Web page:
Emily Tian

The student cast of “Rumspringa” will don aproned dresses, suits and trousers in this weekend’s production as they transport audiences to Lancaster County, Pennsylvania.

The show, with performances on Dec. 6, 7 and 8, will be held in the Whitney Theater. Scott Etan Feiner ’20 and Walker Caplan ’20 are putting up the show as their senior project in Theater Studies.

The original musical follows Rose, a teenage Amish girl, as she enters the years of her rumspringa — a coming-of-age period when community rules of conduct are relaxed in order to expose Amish youth to alternative lifestyles. For the Amish, who practice Anabaptism, teenagers must decide for themselves whether they wish to commit to the Amish faith and community, and these questions underpin the show’s central tension.

“Rumspringa” is only the third original musical produced through the Shen Curriculum for Musical Theater’s production seminars. Many other student-led shows are coordinated by extracurricular organizations like the Yale University Dramatic Association. Feiner and Caplan, as well as the show’s cast and production team, have met every Friday in class with professor Annette Jolles, the show’s director, to research and prepare for this weekend.

Although this seminar has spanned the course of the semester, Feiner and Caplan began discussing ideas and initial drafts with Jolles over a year ago. The show has evolved greatly since, which has created both unique challenges and opportunities for Natasha Partnoy ’22, who plays Rose.

“I’ve been able to have a lot more input than I would have if this show was just frozen,” Partnoy said. “It feels like as I’ve grown up, this character has, too.”

Feiner, a prolific lyricist and composer, was drawn to the idea of writing an original musical after watching another student-written musical three years ago.

“It’s a Yale composer’s dream to write a show and have both academic and extracurricular resources dedicated to it,” he said.

Both Feiner and Caplan have robust experience with theatrical productions. The duo collaborated two years ago on another original musical, “Saturdays,” which was performed at the New York Musical Festival following its debut at Yale.

Jolles said for the musical to be incorporated into the curriculum of a seminar, it must have “an academic component that’s worth considering in a class, whether a research based element or another area of study and dramaturgy.”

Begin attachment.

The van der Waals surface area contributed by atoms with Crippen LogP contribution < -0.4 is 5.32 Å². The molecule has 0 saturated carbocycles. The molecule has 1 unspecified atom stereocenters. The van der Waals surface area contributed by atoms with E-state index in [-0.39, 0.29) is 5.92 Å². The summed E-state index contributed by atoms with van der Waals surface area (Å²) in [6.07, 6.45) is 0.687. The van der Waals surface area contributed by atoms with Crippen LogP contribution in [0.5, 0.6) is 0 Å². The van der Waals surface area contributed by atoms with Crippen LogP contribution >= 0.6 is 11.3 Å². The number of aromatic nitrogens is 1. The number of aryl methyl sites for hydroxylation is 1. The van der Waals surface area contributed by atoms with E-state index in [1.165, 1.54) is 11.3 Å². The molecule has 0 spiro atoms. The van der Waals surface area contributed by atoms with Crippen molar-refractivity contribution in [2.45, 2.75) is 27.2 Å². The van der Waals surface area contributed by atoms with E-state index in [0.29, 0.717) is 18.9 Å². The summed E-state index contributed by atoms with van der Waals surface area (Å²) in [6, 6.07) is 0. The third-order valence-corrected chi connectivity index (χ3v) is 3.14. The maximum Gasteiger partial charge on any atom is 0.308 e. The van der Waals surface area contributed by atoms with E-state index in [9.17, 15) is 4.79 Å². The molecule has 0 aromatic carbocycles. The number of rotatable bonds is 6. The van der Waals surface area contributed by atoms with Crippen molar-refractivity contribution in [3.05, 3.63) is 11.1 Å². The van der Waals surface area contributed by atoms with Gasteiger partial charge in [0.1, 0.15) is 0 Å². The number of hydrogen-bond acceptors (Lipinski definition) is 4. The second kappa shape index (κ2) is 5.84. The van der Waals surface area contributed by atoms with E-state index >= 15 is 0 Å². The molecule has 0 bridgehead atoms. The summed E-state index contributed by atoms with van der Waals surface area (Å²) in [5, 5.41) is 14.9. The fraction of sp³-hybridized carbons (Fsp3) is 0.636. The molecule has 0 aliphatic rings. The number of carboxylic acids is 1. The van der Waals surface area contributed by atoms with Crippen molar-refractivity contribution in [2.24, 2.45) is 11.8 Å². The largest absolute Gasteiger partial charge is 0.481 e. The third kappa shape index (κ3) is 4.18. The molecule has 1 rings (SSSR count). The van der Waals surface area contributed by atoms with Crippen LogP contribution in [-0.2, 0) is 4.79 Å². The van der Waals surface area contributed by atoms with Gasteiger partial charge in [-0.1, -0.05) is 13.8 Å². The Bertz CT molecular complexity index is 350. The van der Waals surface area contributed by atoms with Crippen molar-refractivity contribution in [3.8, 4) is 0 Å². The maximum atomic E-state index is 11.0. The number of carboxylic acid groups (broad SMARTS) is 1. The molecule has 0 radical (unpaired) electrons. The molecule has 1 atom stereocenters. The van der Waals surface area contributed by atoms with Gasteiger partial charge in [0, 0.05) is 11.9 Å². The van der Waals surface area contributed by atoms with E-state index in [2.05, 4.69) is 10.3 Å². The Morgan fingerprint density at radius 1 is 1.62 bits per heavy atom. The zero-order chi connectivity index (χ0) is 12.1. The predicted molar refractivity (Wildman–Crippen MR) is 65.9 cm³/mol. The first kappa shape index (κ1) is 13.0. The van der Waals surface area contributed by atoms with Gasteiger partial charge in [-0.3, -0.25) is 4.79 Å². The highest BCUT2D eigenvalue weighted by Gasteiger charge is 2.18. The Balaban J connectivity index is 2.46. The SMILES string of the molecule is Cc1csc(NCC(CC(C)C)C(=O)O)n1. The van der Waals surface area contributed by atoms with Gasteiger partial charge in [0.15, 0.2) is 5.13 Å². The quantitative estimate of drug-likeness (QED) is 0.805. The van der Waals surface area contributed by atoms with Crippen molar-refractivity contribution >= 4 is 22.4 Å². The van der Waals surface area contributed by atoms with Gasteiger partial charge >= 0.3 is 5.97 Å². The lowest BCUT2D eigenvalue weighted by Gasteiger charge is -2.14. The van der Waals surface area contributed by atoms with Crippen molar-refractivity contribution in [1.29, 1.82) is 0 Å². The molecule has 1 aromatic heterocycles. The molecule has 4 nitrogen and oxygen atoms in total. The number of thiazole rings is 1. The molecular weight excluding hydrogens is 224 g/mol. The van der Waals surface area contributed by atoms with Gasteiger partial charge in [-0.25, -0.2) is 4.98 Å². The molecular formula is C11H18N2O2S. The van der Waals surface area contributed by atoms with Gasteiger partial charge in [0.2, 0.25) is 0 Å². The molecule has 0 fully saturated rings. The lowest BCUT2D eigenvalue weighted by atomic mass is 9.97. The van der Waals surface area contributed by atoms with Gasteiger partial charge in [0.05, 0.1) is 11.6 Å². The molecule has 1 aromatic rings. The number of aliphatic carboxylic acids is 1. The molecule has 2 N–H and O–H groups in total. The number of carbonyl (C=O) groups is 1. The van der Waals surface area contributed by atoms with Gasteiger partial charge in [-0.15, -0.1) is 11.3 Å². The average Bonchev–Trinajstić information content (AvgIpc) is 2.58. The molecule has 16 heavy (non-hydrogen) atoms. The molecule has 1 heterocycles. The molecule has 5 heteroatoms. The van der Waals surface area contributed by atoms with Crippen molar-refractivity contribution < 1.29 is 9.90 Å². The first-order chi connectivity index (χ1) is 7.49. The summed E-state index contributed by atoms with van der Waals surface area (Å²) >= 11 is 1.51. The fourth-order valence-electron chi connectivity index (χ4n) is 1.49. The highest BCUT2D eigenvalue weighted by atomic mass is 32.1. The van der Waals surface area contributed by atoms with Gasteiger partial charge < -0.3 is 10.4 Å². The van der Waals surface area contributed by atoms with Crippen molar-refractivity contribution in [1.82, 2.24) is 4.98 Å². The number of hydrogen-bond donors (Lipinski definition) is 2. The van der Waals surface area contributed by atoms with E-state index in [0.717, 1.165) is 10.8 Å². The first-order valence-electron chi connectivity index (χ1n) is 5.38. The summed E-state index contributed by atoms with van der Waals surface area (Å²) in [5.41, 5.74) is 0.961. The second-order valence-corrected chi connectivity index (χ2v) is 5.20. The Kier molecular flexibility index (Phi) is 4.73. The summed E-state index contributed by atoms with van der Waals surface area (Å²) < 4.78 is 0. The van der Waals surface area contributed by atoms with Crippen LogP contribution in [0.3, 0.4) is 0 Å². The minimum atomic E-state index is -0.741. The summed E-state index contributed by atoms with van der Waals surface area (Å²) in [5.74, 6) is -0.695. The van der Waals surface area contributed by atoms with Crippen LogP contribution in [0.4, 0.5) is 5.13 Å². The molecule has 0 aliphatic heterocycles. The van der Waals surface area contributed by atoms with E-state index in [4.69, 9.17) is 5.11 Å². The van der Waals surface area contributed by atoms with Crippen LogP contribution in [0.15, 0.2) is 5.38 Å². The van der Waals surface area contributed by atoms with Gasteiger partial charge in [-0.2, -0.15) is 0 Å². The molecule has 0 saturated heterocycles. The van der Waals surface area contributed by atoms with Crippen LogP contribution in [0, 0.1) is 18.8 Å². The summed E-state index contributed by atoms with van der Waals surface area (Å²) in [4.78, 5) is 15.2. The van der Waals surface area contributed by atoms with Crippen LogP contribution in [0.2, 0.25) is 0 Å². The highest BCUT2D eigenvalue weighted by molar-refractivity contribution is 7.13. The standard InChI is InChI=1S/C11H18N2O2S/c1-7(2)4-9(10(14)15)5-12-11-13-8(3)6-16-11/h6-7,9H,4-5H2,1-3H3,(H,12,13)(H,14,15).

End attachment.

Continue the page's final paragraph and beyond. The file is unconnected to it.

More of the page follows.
Feiner and Caplan read extensively and watched documentaries about the Amish. The class also hosted Donald Kraybill, a preeminent scholar of Anabaptist groups. Kraybill’s insights further illuminated the Amish experience and guided revisions of the script, motivating character name changes to more accurately reflect Amish communities. For Partnoy, the fusion of academic research with a creative theatrical process has been “not only an artistically rewarding but also intellectually rewarding experience.”

“When you’re dealing with a culture, you want to be respectful,” Jolles said. “You want to be honest. You want to fairly represent it.”

Questions of faith and spirituality perennially resurface onstage, but Feiner emphasized that this musical is no “Book of Mormon.”

“It would be easy to make fun or condescend the tradition from a place of not really understanding it,” Feiner said. “Neither of us were really interested in doing a bad broad comedy making fun of or denigrating a religion that is deeply important to an increasingly growing body of the American population.”

Feiner and Caplan recognized the potency of a bildungsroman set in a community-oriented faith, particularly in a modern society dominated by individualism.

“Instead of prioritizing individual success, [the Amish] prioritize the success of family units and neighborhoods in pursuit of a higher purpose,” Caplan said. “Of course it’s applicable to a writing room or rehearsal room because it’s not about who has the best vision, but everyone coming together to make something larger than yourself.”

The careful research foregrounding this interpretation of a Lancaster Amish community does not strip it of its creativity. The austere set and material simplicity belie the thoughtful complexities exhibited by the show’s vibrant score. The actors’ voices in harmony is, if not transcendent, deeply humane.

The Whitney Theater is located in the Whitney Humanities Center at 53 Wall St.

Emily Tian | emily.tian@yale.edu